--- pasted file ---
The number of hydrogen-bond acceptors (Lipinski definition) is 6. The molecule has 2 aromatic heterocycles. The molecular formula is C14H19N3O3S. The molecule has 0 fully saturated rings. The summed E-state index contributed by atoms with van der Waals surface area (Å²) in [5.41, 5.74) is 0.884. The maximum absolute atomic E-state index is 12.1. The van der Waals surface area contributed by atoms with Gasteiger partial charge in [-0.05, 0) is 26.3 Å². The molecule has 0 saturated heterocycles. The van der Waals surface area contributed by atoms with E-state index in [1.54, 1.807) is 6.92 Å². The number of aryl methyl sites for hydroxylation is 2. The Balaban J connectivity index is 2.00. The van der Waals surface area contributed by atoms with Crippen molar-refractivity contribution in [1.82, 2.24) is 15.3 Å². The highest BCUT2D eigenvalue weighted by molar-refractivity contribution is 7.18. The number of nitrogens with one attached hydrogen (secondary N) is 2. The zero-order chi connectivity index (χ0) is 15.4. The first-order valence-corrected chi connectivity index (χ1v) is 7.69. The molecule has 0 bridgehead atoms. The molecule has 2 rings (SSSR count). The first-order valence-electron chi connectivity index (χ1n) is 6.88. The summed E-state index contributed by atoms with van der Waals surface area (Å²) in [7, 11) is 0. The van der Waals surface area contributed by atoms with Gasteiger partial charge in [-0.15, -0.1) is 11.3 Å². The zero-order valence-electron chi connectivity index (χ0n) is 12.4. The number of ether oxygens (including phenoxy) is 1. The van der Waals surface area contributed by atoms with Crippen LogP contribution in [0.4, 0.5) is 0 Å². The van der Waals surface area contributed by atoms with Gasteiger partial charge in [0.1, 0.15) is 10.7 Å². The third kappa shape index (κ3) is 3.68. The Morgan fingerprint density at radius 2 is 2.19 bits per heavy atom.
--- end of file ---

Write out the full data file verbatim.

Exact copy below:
The number of hydrogen-bond acceptors (Lipinski definition) is 6. The molecule has 2 aromatic heterocycles. The molecular formula is C14H19N3O3S. The molecule has 0 fully saturated rings. The summed E-state index contributed by atoms with van der Waals surface area (Å²) in [5.41, 5.74) is 0.884. The maximum absolute atomic E-state index is 12.1. The van der Waals surface area contributed by atoms with Gasteiger partial charge in [-0.05, 0) is 26.3 Å². The molecule has 0 saturated heterocycles. The van der Waals surface area contributed by atoms with E-state index in [1.54, 1.807) is 6.92 Å². The number of aryl methyl sites for hydroxylation is 2. The Balaban J connectivity index is 2.00. The van der Waals surface area contributed by atoms with Crippen molar-refractivity contribution in [1.82, 2.24) is 15.3 Å². The highest BCUT2D eigenvalue weighted by molar-refractivity contribution is 7.18. The number of nitrogens with one attached hydrogen (secondary N) is 2. The zero-order chi connectivity index (χ0) is 15.4. The first-order valence-corrected chi connectivity index (χ1v) is 7.69. The molecule has 0 bridgehead atoms. The molecule has 2 rings (SSSR count). The first-order valence-electron chi connectivity index (χ1n) is 6.88. The summed E-state index contributed by atoms with van der Waals surface area (Å²) in [7, 11) is 0. The van der Waals surface area contributed by atoms with Gasteiger partial charge in [-0.15, -0.1) is 11.3 Å². The zero-order valence-electron chi connectivity index (χ0n) is 12.4. The number of ether oxygens (including phenoxy) is 1. The van der Waals surface area contributed by atoms with Crippen LogP contribution in [0.4, 0.5) is 0 Å². The van der Waals surface area contributed by atoms with Gasteiger partial charge in [0.1, 0.15) is 10.7 Å². The third kappa shape index (κ3) is 3.68. The Morgan fingerprint density at radius 2 is 2.19 bits per heavy atom.